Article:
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RealTime IT News

Go2Net

When shares of Internet sites network Go2Net jumped 27 percent Thursday after its Authorize.Net payment processing unit began offering a service that distributes business Web sites to hundreds of search engines, I thought the market was over-reacting.

Investors apparently now agree. In early trading Friday, GNET had given back one-third of Thursday's considerable gains, even as the Nasdaq was up nearly 3 percent, led by numerous Internet stocks.

Should Thursday's gains turn out to be a one-day rally, it will be a big disappointment to investors of Go2Net, one of the undisputed stars in the Internet stocks galaxy in 1999, but a stock that, before Thursday's run-up, was down 59% this year.

The frustration for GNET investors is that the company is still doing what it did last year, when it was a market darling; namely, continuing its incredible revenue growth while increasing profitability.

Last month Go2Net reported Q1 earnings that showed revenues of $18.7 million, a 333 percent increase over the year-ago quarter. That makes Go2Net one of the top revenue-generators among Web content companies.

Net income in Q1 was $8.3 million, or 18 cents per share, compared to $1.1 million, or 3 cents per share, in last year's first quarter.

There are more impressive numbers. Gross profit as a percentage of revenue jumped to 83.9% in Q1 from 78.3% in the year-ago quarter, while operating income increased 860%.

It was the best quarter ever for the company, topping already high Wall Street expectations. Yet since releasing its earnings report, GNET is down more than 20 percent.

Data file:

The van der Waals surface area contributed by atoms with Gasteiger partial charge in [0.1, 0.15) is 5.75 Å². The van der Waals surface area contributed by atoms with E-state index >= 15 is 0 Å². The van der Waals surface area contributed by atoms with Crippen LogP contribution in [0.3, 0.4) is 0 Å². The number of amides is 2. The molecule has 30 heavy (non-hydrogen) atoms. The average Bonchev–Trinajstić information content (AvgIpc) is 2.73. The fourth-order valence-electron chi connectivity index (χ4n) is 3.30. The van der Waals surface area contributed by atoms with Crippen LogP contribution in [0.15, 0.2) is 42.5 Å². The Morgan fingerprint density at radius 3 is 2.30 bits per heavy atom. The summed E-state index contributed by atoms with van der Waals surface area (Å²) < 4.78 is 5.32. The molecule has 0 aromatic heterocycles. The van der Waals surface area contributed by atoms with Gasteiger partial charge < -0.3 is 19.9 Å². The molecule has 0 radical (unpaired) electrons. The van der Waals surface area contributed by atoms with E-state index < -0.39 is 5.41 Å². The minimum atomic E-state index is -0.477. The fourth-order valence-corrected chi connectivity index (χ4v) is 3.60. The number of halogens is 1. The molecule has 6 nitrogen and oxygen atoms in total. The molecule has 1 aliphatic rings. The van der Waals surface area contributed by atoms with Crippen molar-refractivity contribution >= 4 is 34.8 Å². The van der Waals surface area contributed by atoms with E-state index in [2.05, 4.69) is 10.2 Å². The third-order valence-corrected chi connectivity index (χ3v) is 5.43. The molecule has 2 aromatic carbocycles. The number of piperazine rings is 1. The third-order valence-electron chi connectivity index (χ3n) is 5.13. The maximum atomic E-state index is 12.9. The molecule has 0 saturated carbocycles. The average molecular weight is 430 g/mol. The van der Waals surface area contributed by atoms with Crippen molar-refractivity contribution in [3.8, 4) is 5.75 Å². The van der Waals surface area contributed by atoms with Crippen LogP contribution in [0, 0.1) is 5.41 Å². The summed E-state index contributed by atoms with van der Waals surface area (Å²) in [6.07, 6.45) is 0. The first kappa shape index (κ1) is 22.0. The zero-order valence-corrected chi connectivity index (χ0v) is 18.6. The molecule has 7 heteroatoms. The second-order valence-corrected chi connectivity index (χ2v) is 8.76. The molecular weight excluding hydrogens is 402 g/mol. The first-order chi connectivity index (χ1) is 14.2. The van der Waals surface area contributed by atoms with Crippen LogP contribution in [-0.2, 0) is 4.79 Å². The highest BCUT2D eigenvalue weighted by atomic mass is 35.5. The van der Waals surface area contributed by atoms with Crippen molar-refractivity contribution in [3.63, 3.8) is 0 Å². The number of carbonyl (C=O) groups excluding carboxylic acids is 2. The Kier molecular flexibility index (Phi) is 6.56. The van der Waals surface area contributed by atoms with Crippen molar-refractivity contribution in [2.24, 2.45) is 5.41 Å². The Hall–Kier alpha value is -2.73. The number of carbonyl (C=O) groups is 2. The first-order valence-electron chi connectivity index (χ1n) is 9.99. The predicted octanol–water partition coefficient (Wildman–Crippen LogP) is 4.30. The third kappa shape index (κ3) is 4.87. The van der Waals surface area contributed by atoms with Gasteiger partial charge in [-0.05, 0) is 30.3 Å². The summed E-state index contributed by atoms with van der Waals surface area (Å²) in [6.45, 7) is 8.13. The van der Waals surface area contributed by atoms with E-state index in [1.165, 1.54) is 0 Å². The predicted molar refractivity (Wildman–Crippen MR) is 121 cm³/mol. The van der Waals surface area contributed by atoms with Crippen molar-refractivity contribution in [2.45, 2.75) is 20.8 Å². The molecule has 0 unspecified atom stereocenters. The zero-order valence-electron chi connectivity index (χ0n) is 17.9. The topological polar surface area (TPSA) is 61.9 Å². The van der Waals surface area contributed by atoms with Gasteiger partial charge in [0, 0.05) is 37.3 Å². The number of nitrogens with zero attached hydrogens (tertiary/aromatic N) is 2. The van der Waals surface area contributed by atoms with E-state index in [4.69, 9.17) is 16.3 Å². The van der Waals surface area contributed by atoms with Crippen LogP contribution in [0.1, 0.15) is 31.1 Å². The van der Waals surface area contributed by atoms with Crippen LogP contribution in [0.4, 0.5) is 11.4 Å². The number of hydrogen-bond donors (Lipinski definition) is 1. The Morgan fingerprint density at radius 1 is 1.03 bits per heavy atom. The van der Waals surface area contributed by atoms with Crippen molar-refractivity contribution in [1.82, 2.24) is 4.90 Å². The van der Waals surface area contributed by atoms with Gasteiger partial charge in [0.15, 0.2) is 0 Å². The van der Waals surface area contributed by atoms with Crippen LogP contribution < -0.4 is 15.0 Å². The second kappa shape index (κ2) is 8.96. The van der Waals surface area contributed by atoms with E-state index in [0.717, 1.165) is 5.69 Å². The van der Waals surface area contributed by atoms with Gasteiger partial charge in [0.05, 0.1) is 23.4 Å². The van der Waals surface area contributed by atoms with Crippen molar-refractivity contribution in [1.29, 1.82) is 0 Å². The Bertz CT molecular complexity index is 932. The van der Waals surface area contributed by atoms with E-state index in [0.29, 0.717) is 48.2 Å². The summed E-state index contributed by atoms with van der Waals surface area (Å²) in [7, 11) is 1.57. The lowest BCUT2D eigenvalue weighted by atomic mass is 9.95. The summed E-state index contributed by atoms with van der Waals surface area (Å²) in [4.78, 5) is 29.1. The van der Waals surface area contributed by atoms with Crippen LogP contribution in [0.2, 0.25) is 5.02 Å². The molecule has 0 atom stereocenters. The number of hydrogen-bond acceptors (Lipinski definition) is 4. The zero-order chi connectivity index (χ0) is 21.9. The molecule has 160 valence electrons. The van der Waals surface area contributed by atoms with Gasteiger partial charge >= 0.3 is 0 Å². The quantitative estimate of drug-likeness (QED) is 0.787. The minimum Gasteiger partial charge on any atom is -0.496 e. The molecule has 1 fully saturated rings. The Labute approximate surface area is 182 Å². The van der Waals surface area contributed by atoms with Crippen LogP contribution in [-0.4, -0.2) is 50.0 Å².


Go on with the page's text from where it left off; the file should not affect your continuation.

So does that make the stock a bargain, or a one-year wonder that has rightfully fallen back to earth?

Neither one. While GNET shares certainly can be had for much cheaper now than at any time in the past year, the stock's current valuation of 27x trailing 12 months' revenues of $48.1 million is higher than many other Internet companies, post-correction. (See Wednesday's StockTracker Daily.)

Still, the company appears to have a bright future thanks to an innovative business plan that has 1) effectively built and monetized traffic across its network of branded Web sites through viral growth, rather than relying on heavy marketing expenditures, and 2) spawned a lucrative mix of consumer and business services.

Authorize.net's search engine service is a good example. Called GoSubmit.Net, the service automatically submits a company's Web site to more than 1,500 search engines. Even better, it monitors any changes in each search engine's methods for ranking search results, and resubmits the company sites each month using this new information.

Any Web site operator who has tried to get listed on search engines knows how difficult and scatter-shot the process is. But it's critical to establishing a Web presence and drawing traffic. GoSubmit.Net makes it much easier, allowing businesses to focus on content and services.

This kind of innovative, valuable service is what has enabled Authorize.net to attract 70,000 online merchants as customers. And it's why Go2Net should continue as one of the premiere Web properties.